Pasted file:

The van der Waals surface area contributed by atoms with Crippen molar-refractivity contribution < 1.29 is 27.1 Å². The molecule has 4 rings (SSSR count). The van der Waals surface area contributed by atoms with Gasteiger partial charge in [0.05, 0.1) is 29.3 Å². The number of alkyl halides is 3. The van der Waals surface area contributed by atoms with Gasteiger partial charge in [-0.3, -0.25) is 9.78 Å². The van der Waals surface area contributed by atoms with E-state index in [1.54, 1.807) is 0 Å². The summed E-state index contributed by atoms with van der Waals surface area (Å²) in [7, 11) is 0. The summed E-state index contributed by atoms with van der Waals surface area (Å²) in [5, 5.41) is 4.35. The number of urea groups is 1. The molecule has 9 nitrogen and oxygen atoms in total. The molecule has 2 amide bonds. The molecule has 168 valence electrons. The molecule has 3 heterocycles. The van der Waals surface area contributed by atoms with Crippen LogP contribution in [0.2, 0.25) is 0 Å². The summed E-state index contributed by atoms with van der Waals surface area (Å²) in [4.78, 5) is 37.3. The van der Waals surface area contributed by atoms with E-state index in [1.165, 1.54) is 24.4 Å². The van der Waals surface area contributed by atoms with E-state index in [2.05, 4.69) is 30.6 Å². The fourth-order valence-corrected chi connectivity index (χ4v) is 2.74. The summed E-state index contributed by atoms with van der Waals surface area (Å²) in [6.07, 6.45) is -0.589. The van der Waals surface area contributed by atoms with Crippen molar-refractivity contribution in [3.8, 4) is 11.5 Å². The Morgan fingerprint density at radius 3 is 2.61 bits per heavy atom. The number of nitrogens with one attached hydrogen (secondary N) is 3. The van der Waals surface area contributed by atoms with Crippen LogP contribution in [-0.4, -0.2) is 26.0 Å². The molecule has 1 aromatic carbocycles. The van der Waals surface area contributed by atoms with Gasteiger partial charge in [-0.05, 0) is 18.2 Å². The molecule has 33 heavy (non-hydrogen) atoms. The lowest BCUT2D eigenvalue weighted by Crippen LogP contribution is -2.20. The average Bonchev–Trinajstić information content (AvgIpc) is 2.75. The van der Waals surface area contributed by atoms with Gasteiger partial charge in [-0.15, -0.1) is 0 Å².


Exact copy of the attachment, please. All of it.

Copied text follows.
The van der Waals surface area contributed by atoms with Crippen molar-refractivity contribution < 1.29 is 27.1 Å². The molecule has 4 rings (SSSR count). The van der Waals surface area contributed by atoms with Gasteiger partial charge in [0.05, 0.1) is 29.3 Å². The number of alkyl halides is 3. The van der Waals surface area contributed by atoms with Gasteiger partial charge in [-0.3, -0.25) is 9.78 Å². The van der Waals surface area contributed by atoms with E-state index in [1.54, 1.807) is 0 Å². The summed E-state index contributed by atoms with van der Waals surface area (Å²) in [7, 11) is 0. The summed E-state index contributed by atoms with van der Waals surface area (Å²) in [5, 5.41) is 4.35. The number of urea groups is 1. The molecule has 9 nitrogen and oxygen atoms in total. The molecule has 2 amide bonds. The molecule has 168 valence electrons. The molecule has 3 heterocycles. The van der Waals surface area contributed by atoms with Crippen LogP contribution in [0.2, 0.25) is 0 Å². The summed E-state index contributed by atoms with van der Waals surface area (Å²) in [4.78, 5) is 37.3. The van der Waals surface area contributed by atoms with E-state index in [1.165, 1.54) is 24.4 Å². The van der Waals surface area contributed by atoms with E-state index in [2.05, 4.69) is 30.6 Å². The fourth-order valence-corrected chi connectivity index (χ4v) is 2.74. The summed E-state index contributed by atoms with van der Waals surface area (Å²) in [6.07, 6.45) is -0.589. The van der Waals surface area contributed by atoms with Crippen molar-refractivity contribution in [3.8, 4) is 11.5 Å². The Morgan fingerprint density at radius 3 is 2.61 bits per heavy atom. The number of nitrogens with one attached hydrogen (secondary N) is 3. The van der Waals surface area contributed by atoms with Crippen LogP contribution in [-0.4, -0.2) is 26.0 Å². The molecule has 1 aromatic carbocycles. The van der Waals surface area contributed by atoms with Gasteiger partial charge in [-0.05, 0) is 18.2 Å². The molecule has 33 heavy (non-hydrogen) atoms. The lowest BCUT2D eigenvalue weighted by Crippen LogP contribution is -2.20. The average Bonchev–Trinajstić information content (AvgIpc) is 2.75. The van der Waals surface area contributed by atoms with Gasteiger partial charge in [-0.15, -0.1) is 0 Å².